IT was an irony of timing that Simon Weston, the most famous and recognisable survivor of the Falklands conflict, should have been the guest speaker at The Yorkshire Post literary lunch this week as MPs prepare for a historic Saturday sitting over Brexit.
The last time that Parliament convened at a weekend came in April 1982 immediately after the Argentine invasion of the South Atlantic islands when MPs sanctioned the sailing of a Royal Navy task force to liberate the Falklands.
Even though proceedings were not broadcast on television, families across the country huddled around radios, listening to every cough and spit of the debate, because they recognised that this country’s international reputation was effectively on the line. More pertinently, the lives of those sent in to defend the nation’s sovereignty were also at stake in a debate which had consequences. And, ultimately, more than 250 British military personnel did not return home – including the 48 killed when the Sir Galahad was bombed in Saint Carlos Water.
A lucky survivor of the explosions and blaze that followed, it makes Simon Weston’s comments even more apropos. Talking about his lifelong physical and mental scars with characteristic dignity, he respects the sincerity of MPs who took part in that historic debate in spite of a rather naive view that Argentina would back down before the Task Force passed Ascension Island.
However, while the liberation of the Falklands is very different to Brexit, in spite of the military metaphors used so liberally, and sometimes irresponsibly, by Boris Johnson and others, today’s occasion is just as historic.
Like 1982, Britain’s standing in the world is on the line – albeit whether this country’s future global prestige, from an economic perspective, is best served by continued membership of the European Union or not.
And though the tone of the debate is likely to be far more rancourous than the still memorable exchanges a generation ago, not least because Brexit has become all-consuming for so long, many MPs will find themselves in an invidious position as they try to wrestle personal and political conflicts of loyalty.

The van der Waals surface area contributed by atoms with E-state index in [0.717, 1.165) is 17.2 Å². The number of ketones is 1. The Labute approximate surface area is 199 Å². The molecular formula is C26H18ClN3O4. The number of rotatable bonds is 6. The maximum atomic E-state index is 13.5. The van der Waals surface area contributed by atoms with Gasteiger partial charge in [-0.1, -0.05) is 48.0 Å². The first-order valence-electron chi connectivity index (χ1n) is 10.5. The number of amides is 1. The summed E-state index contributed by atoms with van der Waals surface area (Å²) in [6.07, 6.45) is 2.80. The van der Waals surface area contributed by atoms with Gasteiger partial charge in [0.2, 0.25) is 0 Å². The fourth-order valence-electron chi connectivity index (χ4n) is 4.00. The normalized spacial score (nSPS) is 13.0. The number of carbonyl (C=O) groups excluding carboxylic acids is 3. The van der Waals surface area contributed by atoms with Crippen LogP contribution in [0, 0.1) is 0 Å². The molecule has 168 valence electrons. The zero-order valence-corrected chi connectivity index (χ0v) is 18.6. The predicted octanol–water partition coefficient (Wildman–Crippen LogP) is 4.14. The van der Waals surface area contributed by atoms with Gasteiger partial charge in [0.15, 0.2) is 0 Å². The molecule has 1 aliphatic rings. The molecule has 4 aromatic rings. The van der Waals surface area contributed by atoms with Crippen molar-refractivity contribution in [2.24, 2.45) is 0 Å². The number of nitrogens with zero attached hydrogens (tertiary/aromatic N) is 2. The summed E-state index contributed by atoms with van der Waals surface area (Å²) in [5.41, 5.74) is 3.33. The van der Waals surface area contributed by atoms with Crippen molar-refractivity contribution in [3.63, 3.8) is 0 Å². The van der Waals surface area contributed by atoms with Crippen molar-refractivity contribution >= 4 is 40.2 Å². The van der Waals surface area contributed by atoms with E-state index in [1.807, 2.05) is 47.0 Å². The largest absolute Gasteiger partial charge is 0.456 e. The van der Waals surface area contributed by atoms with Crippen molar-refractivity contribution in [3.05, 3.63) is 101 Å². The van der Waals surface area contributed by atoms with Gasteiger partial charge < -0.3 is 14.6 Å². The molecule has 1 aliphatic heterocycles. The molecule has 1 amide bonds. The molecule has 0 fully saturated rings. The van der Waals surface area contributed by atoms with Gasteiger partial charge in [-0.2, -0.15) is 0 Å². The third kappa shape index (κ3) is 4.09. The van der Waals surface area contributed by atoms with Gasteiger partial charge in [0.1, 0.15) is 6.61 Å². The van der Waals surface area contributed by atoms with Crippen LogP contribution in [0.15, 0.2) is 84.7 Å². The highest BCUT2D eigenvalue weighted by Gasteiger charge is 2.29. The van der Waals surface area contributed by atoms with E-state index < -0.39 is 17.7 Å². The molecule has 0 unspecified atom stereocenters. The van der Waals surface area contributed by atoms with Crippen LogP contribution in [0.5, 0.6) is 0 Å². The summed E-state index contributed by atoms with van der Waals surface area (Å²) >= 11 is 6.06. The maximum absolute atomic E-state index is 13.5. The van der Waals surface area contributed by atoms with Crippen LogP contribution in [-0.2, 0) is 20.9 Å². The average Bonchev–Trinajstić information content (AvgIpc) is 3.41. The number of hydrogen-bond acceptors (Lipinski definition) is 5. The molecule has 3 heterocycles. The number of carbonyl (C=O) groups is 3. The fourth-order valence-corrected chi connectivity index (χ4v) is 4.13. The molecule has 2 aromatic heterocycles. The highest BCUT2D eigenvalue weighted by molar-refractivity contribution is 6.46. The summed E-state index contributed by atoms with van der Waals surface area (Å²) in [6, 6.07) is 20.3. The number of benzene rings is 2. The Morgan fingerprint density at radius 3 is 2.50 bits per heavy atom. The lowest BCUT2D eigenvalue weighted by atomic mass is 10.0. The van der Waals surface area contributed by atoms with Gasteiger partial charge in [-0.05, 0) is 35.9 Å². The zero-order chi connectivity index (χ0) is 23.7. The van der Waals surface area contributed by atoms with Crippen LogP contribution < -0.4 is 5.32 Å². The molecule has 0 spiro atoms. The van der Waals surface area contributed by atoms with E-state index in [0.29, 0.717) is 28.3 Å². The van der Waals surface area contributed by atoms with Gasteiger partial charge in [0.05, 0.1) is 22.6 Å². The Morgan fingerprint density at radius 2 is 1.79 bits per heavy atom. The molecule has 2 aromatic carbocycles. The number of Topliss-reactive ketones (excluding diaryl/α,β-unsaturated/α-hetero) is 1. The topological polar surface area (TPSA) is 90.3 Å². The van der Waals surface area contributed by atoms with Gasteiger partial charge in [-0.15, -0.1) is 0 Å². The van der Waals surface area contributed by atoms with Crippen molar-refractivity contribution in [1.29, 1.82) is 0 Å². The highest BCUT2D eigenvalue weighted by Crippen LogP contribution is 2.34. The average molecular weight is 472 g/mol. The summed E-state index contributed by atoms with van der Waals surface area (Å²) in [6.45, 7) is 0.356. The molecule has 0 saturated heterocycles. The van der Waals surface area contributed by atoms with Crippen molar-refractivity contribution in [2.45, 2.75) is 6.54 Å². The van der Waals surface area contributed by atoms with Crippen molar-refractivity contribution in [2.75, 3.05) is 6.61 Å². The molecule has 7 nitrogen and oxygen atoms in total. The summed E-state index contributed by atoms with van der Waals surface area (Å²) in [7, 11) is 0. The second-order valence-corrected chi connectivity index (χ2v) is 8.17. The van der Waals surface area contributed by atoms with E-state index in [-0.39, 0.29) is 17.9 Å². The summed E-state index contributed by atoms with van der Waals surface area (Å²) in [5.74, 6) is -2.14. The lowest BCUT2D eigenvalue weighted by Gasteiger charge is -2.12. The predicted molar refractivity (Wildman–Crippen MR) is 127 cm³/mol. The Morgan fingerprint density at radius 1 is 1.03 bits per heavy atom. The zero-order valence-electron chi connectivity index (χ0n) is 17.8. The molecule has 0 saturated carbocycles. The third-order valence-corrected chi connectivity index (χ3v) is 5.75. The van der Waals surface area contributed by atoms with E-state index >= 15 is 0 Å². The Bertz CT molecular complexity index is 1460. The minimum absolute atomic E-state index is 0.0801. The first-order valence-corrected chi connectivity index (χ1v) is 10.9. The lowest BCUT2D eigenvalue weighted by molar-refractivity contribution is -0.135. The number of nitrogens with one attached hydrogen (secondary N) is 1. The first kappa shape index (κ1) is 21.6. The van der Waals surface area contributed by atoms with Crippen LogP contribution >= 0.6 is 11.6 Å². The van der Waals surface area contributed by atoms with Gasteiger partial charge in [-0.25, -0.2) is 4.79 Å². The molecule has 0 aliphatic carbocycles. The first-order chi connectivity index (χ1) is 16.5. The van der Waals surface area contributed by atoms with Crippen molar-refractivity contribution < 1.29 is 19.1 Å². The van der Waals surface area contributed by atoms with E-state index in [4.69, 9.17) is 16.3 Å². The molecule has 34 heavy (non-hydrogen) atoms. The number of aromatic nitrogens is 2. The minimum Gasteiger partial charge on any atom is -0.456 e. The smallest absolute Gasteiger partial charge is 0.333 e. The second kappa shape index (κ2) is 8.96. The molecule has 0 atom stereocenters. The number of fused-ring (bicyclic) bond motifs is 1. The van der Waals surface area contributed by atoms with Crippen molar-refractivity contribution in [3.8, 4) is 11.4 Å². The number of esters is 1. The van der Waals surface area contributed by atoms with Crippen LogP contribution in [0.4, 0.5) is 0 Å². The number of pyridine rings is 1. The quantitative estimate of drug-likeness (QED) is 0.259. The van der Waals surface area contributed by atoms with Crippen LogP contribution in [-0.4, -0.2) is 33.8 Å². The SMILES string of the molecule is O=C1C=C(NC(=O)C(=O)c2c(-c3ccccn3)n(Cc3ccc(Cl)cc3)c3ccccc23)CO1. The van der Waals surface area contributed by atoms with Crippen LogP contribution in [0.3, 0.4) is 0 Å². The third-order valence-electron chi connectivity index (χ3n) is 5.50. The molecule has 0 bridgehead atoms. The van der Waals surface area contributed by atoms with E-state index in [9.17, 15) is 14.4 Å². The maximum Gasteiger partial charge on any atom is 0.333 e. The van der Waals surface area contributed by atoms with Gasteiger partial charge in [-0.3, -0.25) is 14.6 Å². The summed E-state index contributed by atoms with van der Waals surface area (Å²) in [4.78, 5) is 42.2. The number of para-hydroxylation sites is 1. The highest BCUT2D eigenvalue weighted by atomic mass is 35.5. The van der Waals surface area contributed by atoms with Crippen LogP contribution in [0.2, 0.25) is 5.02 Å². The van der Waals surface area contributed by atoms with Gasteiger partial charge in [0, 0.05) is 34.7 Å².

In doing so, they need to resolve two fundamental questions – which outcome will be in the best interests of their constituents and what, in their view, is the best way of honouring the outcome of the 2016 referendum so Britain, and its partners in the EU and wider world, can begin to move on with certainty, clarity and confidence.
And here the comparison with the Falklands becomes event more valid. The decision taken on April 3, 1982, galvanised and united a dispirited and divided nation at a time of profound social unrest and economic tumult.
Yet the outcome of proceedings on October 19, 2019, another day of destiny, risk having precisely the opposite effect unless MPs on all sides show statesmanship and begin to chart Britain’s future course. Brexit is not primarily about them. It is about the livelihoods of families across the land – a point that they must recognise as they prepare to take the defining decisions of their political careers.